What is calciphylaxis?
Calciphylaxis is a rare and severe condition mostly seen in people with kidney problems, especially those receiving dialysis. It happens when calcium products build up in the small blood vessels in and around the skin, blocking the flow of blood – this is a process known as ‘calcification’. As a result, the skin and underlying tissues do not receive enough blood flow, stopping adequate oxygen from reaching the skin. This leads to painful skin ulcers that are prone to serious infection.
Causes of calciphylaxis
The exact cause of calciphylaxis isn’t fully understood; it remains unknown why some people get the condition and others do not. In addition to kidney disease, possible risk factors (things that increase the chances of a person developing the condition) are:
- Being overweight
- Use of certain medications, such as warfarin
- Female gender: women are more commonly affected by calciphylaxis than men
- Hyperparathyroidism (high parathyroid hormone level in the blood): an overactive parathyroid gland can disrupt the balance of calcium and phosphate in the body
- High levels of calcium and/or phosphate in the blood.
Symptoms include very painful skin sores, which may begin as purple or red in appearance (before becoming black) and most commonly occur around the abdomen and legs but can affect any area of the body.
The skin ulcers put people at high risk of developing infections which can lead to hospital admission.
People with calciphylaxis can feel tired, weak, and unwell due to pain (which can be severe), possibly infection and from side effects of treatments.
There is no simple test for calciphylaxis. Diagnosing calciphylaxis typically involves a clinical evaluation (examining the symptoms and reviewing the medical history). Sometimes a skin biopsy can be taken, where a small sample of the affected skin is removed and checked under a microscope to look for evidence of calcium in the blood vessels, but this is not always needed.
If you notice symptoms of calciphylaxis, it is important to let your kidney team know. There is currently no specific treatment, but healthcare providers will try to individualise care to address any underlying causes, such as improving calcium and phosphate levels, or stopping medications such as warfarin.
If you are on dialysis your medical team might suggest that the amount you have be increased. Wound care and medications to help manage pain and treat, or prevent, infections will also be given. There are a number of new treatments being investigated that might benefit this condition so you may also be invited to take part in a research trial. Even if you are not, you should feel able to ask you doctors about being in a research study (see below).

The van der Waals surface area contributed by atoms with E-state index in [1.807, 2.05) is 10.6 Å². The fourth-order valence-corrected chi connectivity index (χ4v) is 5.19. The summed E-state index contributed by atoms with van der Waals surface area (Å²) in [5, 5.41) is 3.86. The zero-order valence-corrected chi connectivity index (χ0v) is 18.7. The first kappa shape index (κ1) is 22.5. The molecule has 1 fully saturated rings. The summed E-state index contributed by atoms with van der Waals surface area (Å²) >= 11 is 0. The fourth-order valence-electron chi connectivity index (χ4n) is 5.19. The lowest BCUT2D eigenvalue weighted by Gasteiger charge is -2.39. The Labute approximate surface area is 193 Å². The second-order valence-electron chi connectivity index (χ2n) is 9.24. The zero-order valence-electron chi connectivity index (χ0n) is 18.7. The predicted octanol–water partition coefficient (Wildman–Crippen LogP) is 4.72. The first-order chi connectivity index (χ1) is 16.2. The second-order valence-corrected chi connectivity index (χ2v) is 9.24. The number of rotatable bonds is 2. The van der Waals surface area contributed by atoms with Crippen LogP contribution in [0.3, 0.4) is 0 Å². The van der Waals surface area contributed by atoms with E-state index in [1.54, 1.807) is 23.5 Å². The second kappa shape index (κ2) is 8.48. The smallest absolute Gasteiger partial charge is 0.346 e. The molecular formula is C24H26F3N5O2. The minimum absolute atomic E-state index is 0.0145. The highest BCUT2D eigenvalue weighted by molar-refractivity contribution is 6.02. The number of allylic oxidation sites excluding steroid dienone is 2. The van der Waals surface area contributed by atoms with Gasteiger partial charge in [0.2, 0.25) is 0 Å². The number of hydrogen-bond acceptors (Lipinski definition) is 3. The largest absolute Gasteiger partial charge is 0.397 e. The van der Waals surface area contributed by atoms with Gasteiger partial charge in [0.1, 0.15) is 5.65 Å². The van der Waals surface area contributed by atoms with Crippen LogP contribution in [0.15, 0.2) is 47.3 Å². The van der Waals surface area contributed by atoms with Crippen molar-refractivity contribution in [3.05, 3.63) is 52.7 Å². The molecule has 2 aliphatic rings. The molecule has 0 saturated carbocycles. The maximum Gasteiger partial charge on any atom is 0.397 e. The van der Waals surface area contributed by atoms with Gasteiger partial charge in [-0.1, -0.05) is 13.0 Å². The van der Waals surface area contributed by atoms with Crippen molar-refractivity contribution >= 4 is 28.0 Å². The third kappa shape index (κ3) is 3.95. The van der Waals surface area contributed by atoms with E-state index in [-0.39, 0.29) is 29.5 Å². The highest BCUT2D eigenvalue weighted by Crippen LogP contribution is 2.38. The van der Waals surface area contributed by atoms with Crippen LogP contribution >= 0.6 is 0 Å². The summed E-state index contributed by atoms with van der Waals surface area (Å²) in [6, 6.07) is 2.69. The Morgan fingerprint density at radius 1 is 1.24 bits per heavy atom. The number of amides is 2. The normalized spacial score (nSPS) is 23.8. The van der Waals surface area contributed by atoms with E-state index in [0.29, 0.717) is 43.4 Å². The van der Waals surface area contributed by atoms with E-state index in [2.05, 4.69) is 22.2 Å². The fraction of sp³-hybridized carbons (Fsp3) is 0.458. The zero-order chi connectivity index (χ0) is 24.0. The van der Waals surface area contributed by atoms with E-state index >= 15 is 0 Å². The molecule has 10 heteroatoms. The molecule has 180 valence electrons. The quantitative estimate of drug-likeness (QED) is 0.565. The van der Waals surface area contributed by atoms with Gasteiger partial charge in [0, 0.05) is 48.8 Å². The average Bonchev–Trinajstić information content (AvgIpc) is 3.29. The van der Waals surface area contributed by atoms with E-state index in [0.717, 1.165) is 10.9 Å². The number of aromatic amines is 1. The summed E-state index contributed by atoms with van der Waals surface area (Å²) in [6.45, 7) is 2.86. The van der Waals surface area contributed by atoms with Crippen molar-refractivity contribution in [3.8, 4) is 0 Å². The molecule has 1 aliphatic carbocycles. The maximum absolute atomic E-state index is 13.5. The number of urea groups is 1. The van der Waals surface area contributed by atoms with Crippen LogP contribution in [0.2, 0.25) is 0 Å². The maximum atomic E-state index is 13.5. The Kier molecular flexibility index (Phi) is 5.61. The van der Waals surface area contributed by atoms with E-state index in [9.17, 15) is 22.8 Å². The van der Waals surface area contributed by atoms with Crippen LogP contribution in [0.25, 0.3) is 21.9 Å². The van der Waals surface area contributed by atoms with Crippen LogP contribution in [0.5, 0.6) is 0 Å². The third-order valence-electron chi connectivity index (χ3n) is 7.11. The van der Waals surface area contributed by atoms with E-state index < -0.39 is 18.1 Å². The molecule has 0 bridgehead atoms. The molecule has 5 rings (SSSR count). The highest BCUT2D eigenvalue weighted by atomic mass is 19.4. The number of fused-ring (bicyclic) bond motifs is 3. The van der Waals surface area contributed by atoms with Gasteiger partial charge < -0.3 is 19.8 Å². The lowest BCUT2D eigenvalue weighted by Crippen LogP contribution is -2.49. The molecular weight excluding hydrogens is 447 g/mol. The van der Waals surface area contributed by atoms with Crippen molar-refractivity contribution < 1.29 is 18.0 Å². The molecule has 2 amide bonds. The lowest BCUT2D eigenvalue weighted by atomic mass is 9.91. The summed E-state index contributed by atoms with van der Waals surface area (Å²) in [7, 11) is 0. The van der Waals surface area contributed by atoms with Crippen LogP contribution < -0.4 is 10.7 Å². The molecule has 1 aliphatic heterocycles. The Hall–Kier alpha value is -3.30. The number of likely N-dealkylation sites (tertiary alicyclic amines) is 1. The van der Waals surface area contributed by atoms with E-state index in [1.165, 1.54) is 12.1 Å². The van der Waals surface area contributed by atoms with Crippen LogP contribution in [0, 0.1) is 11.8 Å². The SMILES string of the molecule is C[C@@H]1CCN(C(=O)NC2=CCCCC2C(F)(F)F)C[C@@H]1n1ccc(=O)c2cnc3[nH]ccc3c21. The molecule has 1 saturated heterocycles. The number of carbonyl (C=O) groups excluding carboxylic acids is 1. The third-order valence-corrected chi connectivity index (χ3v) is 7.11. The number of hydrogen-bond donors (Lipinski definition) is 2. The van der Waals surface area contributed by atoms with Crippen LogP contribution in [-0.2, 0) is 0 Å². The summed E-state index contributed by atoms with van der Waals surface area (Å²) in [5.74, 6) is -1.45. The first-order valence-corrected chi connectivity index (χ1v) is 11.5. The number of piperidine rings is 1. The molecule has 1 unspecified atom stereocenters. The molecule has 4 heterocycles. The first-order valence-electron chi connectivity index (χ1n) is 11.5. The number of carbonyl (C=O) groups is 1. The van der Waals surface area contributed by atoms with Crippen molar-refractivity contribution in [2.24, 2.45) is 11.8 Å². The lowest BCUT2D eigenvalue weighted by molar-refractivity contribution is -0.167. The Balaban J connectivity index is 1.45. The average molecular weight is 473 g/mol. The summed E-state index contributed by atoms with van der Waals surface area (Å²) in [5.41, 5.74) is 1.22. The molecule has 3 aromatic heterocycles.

If appropriate, kidney dietitians can provide guidance on how to adjust your diet to control your phosphate intake. Whilst some people make a good recovery, sadly around 5 in 10 people with the condition will die within a year of diagnosis.
Patient support : At present there is not a patient support group for calciphylaxis; we hope this will change in the near future.
The National Kidney Federation have developed a leaflet for patients: Download.ashx (kidney.org.uk)
Rare Renal Disease Registry: There is a need for greater awareness and support. If you have been diagnosed with the condition and would be willing to share your story or act a patient representative then please do get in touch with the Rare Renal Team: https://ukkidney.org/rare-renal/contact-us/form
Reviewed October 2023
The rarity of the condition has limited the ability to do large enough research studies that can clearly demonstrate the benefit of treatments.
Professor Smeeta Sinha from Salford Royal Hospital, and Dr Sharon Huish from the University of Exeter have been awarded a grant of £27,000 from Kidney Research UK and Kidney Wales to conduct in-depth interviews of people with calciphylaxis, their families and carers to better understand the lived experience of this condition. The study will investigate how people with calciphylaxis felt about their diagnosis, treatments, interactions with their healthcare teams, and the support that they were offered, and identify areas requiring improvement.
The team aim to improve care for those with calciphylaxis and to increase awareness. Additionally, they aim to standardise patient information on calciphylaxis, helping all patients to deal with diagnosis and management. New information will be designed to be accessible to different patient groups, with content based on the experiences and needs of those living with calciphylaxis.
Our research is only possible with your support.
Donate today and help transform lives.